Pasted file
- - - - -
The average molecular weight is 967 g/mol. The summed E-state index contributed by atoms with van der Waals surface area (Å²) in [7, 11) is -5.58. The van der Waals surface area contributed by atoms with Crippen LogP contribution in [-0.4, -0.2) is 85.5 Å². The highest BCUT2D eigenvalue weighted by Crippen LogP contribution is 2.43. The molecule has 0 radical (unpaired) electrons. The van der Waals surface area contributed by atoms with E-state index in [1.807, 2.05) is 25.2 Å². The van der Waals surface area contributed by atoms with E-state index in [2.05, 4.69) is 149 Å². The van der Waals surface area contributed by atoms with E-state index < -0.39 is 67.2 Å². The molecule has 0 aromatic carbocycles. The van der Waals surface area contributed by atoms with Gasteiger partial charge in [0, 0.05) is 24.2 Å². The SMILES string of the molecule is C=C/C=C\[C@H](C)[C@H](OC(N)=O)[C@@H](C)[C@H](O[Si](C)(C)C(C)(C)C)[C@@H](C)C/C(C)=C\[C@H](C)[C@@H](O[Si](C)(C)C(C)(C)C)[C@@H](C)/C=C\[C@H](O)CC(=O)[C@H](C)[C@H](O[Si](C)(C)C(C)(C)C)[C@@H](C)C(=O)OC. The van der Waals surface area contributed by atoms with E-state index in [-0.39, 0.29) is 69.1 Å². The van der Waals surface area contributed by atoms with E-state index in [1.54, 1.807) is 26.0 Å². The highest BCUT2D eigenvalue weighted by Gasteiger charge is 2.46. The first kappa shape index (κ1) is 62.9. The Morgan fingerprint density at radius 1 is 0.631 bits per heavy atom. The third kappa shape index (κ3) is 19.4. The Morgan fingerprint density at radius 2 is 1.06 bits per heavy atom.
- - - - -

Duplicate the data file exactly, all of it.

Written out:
The average molecular weight is 967 g/mol. The summed E-state index contributed by atoms with van der Waals surface area (Å²) in [7, 11) is -5.58. The van der Waals surface area contributed by atoms with Crippen LogP contribution in [-0.4, -0.2) is 85.5 Å². The highest BCUT2D eigenvalue weighted by Crippen LogP contribution is 2.43. The molecule has 0 radical (unpaired) electrons. The van der Waals surface area contributed by atoms with E-state index in [1.807, 2.05) is 25.2 Å². The van der Waals surface area contributed by atoms with E-state index in [2.05, 4.69) is 149 Å². The van der Waals surface area contributed by atoms with E-state index < -0.39 is 67.2 Å². The molecule has 0 aromatic carbocycles. The van der Waals surface area contributed by atoms with Gasteiger partial charge in [0, 0.05) is 24.2 Å². The SMILES string of the molecule is C=C/C=C\[C@H](C)[C@H](OC(N)=O)[C@@H](C)[C@H](O[Si](C)(C)C(C)(C)C)[C@@H](C)C/C(C)=C\[C@H](C)[C@@H](O[Si](C)(C)C(C)(C)C)[C@@H](C)/C=C\[C@H](O)CC(=O)[C@H](C)[C@H](O[Si](C)(C)C(C)(C)C)[C@@H](C)C(=O)OC. The van der Waals surface area contributed by atoms with E-state index in [-0.39, 0.29) is 69.1 Å². The van der Waals surface area contributed by atoms with E-state index in [1.54, 1.807) is 26.0 Å². The highest BCUT2D eigenvalue weighted by Gasteiger charge is 2.46. The first kappa shape index (κ1) is 62.9. The Morgan fingerprint density at radius 1 is 0.631 bits per heavy atom. The third kappa shape index (κ3) is 19.4. The Morgan fingerprint density at radius 2 is 1.06 bits per heavy atom.